- A
*mean function*that is the average of all functions, and, - A covariance or
*kernel function*that provides an overall template for the look and feel of the individual functions (such as their shape or smoothness) and how much they can vary around the mean function.

In most applications of BO, a radial basis function (RBF) or Matern kernel is used because they allow us the flexibility to fit a wide variety of functions in high dimensions. By default, BoTorch uses the Matern 5/2 kernel, which tends to allow for less smooth surfaces compared to the RBF. For more mathematical details and intuitions about GPs and the different kernels check out this tutorial.

In GP regression, the true objective is specified by a GP prior distribution with mean zero and a kernel function. Given a set of noisy observations from initial experimental evaluations, a Bayesian update gives the posterior distribution which is itself a GP with an updated mean and kernel function. The mean function of the posterior distribution gives the best prediction at any point conditional on the available observations, and the kernel function helps to quantify the uncertainty in the predictions in terms of posterior predictive intervals. Figure 3 shows three draws from the posterior GP as well as the predictions and posterior predictive intervals.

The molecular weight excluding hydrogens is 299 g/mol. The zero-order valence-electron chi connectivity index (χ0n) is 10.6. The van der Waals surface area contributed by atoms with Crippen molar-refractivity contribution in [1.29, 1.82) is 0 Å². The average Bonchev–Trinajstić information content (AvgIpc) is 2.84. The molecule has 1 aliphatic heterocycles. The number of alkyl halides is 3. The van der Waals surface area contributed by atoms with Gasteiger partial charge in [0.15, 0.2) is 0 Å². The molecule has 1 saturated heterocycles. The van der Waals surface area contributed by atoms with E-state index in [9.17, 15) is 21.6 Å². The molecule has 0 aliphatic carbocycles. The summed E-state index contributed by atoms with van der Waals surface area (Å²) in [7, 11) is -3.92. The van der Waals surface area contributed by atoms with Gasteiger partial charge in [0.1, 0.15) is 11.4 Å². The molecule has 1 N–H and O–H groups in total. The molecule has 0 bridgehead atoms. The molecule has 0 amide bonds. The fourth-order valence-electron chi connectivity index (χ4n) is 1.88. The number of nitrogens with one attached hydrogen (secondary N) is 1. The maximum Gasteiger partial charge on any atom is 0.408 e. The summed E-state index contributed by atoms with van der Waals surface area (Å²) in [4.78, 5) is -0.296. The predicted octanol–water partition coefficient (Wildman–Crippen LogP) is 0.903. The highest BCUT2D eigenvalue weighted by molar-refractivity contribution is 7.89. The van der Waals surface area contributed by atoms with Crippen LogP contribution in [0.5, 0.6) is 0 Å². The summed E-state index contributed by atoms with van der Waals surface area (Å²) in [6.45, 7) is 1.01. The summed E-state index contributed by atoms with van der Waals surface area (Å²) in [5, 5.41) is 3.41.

The kernel function has several hyperparameters that determine how smooth the GP posterior will be. For the predictions and uncertainty estimates to be practically useful, we have to make sure that the kernel is adapted to the observations. This is done by fitting the kernel hyperparameters to the data, usually by maximizing the marginal likelihood of the data, or with MCMC.

For detailed information about Ax's underlying Bayesian optimization engine, BoTorch, see the BoTorch documentation.